The consensus was clear at this year’s International Council of Shopping Centers RECon show, held in Las Vegas May 23-25: Let’s all forget last year and enjoy this bit of long-awaited cheer.
The difference on the show floor this year, as compared with last, was palpable. In May 2009, moods were sour and dealmakers weren’t transacting. RECon 2010, however, was the site of lifted spirits and deals getting done.
“There is no question that we are getting closer to a return to normalcy than anyone thought before this show,” said Joseph Coradino, president, Philadelphia-based PREIT Services and PREIT-Rubin Inc. “And what better laboratory can you get than having an opportunity here at RECon to poll retailers across all categories and get a real sense of what they think and where we are all headed?”
“Retailers were definitely ready to do business this year,” said Joe Cosenza, vice chairman, Oak Brook, Ill.-based The Inland Real Estate Group Inc., and president of Inland Real Estate Acquisitions Inc. “We were focused on strengthening relationships with current tenants, and developing relationships with new ones. There was a tremendous amount of leasing activity in the Inland booth.”
According to Cosenza, one showgoer said the Inland booth looked like “an ant hill that had been disturbed.”
“The reason was because of the amount of leasing that was accomplished at this show,” he explained. “ I think we did more leasing at this show than any I remember in the last 18 to 20 years. We found it extremely valuable.”
“I heard a lot of buzz that some of the 20,000-sq.-ft. nationals were negotiating leases,” added Howard Paster, president of St. Paul, Minn.-based Paster Enterprises. “So, in addition to the uptick in small mom-and-pop leasing, the junior-box market might be picking up as well. I also heard from a servicer who was inundated with CMBS properties coming back. Though we’re not back to the RECon of 2006, we certainly seem to be on the upswing.”
William Taubman, COO of Taubman Centers and the 2010 ICSC chairman, said that while first-quarter sales were very good, there was still a sense of caution. He noted the uplift in the luxury market.
“The luxury customer has clearly come back, but not to the level they were at before,” Taubman said. “But the emphasis now is on craftsmanship, style and wearability, and a little less on bling.”
Similar to many other mall operators, Taubman Centers stepped up during the recession by offering rent relief.
“We anticipate during the next two to three years the excess free rent will burn off,” he said, “with one of two things happening. Either tenant sales volume will increase…and they will be willing to extend leases on more normalized terms. Or, we will replace them.”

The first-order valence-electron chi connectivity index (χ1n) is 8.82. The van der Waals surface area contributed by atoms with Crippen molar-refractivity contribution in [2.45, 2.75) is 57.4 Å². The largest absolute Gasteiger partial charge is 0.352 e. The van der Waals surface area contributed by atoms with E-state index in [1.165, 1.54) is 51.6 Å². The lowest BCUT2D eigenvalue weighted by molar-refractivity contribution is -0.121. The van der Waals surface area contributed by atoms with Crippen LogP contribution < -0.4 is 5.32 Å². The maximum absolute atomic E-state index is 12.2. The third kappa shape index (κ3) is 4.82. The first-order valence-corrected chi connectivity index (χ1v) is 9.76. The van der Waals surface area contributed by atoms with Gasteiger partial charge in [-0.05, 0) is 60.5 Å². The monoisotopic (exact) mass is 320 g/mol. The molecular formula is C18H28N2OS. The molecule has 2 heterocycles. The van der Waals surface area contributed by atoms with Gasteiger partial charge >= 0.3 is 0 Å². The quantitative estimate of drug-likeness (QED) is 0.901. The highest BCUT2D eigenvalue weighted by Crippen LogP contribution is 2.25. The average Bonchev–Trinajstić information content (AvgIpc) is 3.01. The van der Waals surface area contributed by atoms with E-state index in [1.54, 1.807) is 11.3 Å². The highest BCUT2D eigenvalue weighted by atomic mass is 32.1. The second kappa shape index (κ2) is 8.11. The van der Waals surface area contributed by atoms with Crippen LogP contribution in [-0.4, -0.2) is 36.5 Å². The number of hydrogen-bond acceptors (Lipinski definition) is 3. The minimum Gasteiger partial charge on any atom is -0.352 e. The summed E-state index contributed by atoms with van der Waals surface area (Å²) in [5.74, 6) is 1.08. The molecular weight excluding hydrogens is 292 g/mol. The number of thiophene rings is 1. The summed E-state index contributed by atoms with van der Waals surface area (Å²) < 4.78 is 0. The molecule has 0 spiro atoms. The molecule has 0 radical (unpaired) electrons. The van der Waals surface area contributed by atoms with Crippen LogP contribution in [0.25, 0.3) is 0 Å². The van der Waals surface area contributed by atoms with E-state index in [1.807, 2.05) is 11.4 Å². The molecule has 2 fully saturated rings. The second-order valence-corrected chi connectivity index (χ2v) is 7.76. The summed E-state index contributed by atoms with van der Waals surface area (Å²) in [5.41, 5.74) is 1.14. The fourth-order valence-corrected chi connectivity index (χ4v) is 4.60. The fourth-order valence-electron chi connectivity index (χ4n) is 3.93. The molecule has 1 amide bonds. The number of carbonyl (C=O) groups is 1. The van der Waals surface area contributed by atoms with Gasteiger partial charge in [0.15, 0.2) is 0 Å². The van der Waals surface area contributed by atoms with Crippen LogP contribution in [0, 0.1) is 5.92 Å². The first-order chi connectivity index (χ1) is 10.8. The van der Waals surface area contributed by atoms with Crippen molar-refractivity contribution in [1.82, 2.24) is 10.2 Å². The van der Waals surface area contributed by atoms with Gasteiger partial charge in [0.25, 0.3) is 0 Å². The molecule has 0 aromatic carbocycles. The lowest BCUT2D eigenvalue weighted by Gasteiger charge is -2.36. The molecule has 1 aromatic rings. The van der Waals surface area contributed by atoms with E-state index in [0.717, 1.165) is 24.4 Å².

Unlike some operators, Taubman Centers is not an advocate of alternative tenanting.
“It is a strategy of the weak, not a strategy of the strong,” Taubman said. “It does nothing to create synergy in the mall.”
At the well-attended “Retail Trends 2010” presentation by Marcus & Millichap, a panel of industry experts and executives discussed the retail market forecast and national market overview.
“We’re finding more listings and more sales. We are moving in the right direction,” said Bernard Haddigan, managing director, Marcus & Millichap.
But while things are improving, the industry still has a way to go.
“We don’t see vacancies tipping out until 2011,” said Hessam Nadji, managing director, national retail group, Marcus & Millichap Real Estate Investment Services. “By 2011, a moderate recovery will take form.”
Nadji said there has been a significant slowdown in store closures during the last two quarters. He also noted there is “a lot of cash [in the hands of both corporate America and consumers] on the sidelines, waiting for confidence to come back. As for new concepts, “there is always a concept somewhere that is expanding and worth investing in,” Nadji said.
Another note of caution was sounded by Andy Graiser, co-president of Melville, N.Y.-based DJM Realty, who offered this insight: “We are still not seeing much growth in small spaces in B and C malls. That’s still a problem,” he said. However, he added, some of the bigger space users, such as Big Lots, are growing their store counts and also looking to bigger markets for expansion opportunities. “So there is growth to talk about,” Graiser said.